Deep Under The Sky ($3.99) is a really fascinating game that winds up being a game that’s really fun to play – it has a variety of things to do that are enjoyable to play with in motion, the game is set up to not be frustrating to play, and it makes a lot of its premise by presenting tricky challenges to solve. It does so well at so many things, that while calling a physics-based puzzle-platformer is perhaps the closest approximation of a descriptor for the game, it’s got appeal beyond just what those words mean – and it’s just so gorgeous and well-made that it’s worth checking out no matter what.
The goal of any given level is to launch baby jellyfish from a single starting point, then using a few different abilities to help plant them at the various points throughout the levels, trying to do so in as few launches as possible, as quickly as possible, and while collecting both of the optional stars in the level. Oh, and everything is done with single taps. There are three basic mechanics that come into play: midair acceleration, dropping and rolling, and launching a grappling hook to swing from.
I’m not going to lie – once I saw that in the trailer for the game, I was immediately entranced. I’ve loved grappling hooks in games from Super Metroid to Rocketcat’s Super QuickHook ($2.99) et al. And this game has a cool use of swinging mechanics: the hook fires out in a set direction per level, including sometimes downward, which requires some different approaches to a thing I love to do in games. This goes for the boosts, too – some levels have them be in set directions, and others in the direction of the launched squid’s motion. Later levels wind up mixing all these different techniques together, such as getting a boost, then a swing, then the fertilizing explosion.
The game thus winds up being a bit of an interesting genre mishmash that I think will appeal across genres. Puzzle gamers will love it for the challenges of trying to deduce the solution to each level, includig figuring out solutions that aren’t immediately apparent. Platforming fans will love getting to try and test the limits of the jetting, swinging, and rolling. Yet, it feels so much different than any other ‘physics puzzle-platformer’ that’s out there. It’s too cerebral to be a platformer alone, too reaction-based to be a puzzle game, I guess the physics adjective works no matter what, and there’s too much originality for it to fit comfortably in the puzzle-platformer space that so many other games live in. It is its own thing.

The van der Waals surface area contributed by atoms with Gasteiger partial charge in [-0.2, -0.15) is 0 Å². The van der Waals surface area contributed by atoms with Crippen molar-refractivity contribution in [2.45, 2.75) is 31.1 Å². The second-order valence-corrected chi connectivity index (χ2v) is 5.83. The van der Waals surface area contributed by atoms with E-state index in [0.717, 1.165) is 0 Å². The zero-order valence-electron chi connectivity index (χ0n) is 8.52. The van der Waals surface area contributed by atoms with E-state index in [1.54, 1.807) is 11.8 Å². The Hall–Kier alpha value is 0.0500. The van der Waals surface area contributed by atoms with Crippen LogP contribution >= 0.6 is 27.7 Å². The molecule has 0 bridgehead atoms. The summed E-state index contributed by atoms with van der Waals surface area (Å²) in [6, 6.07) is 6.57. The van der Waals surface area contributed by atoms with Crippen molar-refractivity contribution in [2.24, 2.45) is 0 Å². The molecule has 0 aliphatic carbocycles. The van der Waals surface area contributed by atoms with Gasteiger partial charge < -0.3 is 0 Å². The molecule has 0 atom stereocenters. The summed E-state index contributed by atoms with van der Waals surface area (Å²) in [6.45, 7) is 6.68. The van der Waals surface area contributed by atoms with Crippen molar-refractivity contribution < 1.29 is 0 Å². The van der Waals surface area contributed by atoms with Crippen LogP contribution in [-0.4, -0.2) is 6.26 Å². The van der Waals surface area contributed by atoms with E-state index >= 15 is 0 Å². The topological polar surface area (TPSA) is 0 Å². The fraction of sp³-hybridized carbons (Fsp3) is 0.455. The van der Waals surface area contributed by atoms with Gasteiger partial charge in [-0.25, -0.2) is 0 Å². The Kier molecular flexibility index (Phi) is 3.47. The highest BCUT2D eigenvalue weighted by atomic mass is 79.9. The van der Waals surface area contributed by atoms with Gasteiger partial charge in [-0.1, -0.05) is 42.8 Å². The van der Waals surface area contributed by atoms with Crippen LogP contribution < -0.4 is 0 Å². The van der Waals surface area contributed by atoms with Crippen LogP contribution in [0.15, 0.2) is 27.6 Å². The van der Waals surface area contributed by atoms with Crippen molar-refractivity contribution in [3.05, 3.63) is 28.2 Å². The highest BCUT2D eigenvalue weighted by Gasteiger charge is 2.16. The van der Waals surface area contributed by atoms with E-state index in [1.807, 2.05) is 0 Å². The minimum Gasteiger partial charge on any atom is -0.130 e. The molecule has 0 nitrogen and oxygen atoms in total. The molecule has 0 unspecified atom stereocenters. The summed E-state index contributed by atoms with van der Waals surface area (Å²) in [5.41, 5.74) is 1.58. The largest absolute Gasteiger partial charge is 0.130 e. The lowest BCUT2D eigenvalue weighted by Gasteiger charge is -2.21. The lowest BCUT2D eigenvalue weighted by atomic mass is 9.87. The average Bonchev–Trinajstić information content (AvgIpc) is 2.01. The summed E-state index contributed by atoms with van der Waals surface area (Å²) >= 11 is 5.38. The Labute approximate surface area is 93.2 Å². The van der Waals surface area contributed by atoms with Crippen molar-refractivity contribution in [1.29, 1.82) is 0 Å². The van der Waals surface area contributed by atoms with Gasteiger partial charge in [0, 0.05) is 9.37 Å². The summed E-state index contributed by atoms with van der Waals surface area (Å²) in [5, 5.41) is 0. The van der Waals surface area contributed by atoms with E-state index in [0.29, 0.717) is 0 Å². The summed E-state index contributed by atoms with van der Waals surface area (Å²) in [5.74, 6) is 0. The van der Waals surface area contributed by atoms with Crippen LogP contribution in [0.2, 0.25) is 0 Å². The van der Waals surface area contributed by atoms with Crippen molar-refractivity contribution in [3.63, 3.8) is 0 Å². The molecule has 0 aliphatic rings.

The game also deserves a lot of credit for managing to work within the one-button framework: it means that repetition is somewhat inevitable, as the starting position and order of operations stays the same, so the first few seconds of some levels can become repetitive, but that’s probably the worst sin the game commits. Well, that and a bug in the launch version where sometimes tapping outside of the icons in the lower-left corner will pause the game, but quitting the level and playing another one sometimes fixes it, or sometimes it just works, it’s a bug.
Deep Under The Sky even mitigates that small repetition by being frustration-free. It starts by not necessarily restricting players to exploring just one world: it’s possible to go to any of the four worlds and play them at any time. This is fantastic, because three of the worlds focus on the boosting, grappling, and rolling specifically, with a fourth challegning world that mixes all three together, and if you’re in the taste for something new, then you can get it. Having trouble with a level or want to see something new? Nothing is locked away!
However, the game is specifically set up to not be frustrating to where being able to skip levels is ‘necessary’, because there’s not really a failure condition for any level. Beating a level can be done in an infinite number of moves or in an infinite amount of time. While there’s Game Center support for tracking fastest total completion times in each chapter, beyond that, there’s no reason to not take as much time as necessary, and just play the game without worry. I appreciate that! Also, showing the movement path of the last launched jelly and where the activation taps were helps a lot with that repetition, if trying to hit a tight path, knowing whether to tap slightly sooner or later. This is a game meant to be played and enjoyed, with little artificial challenge.
Oh, and the game is absolutely gorgeous, its alien bio-luminescent look being extremely colorful, with an atmospheric soundtrack that’s a perfect fit for the game. It’s just the bow on a game that’s so wonderfully-made otherwise. And I hope that more content is coming: there’s plenty more that can be done with the concepts of this game. Definitely check this one out.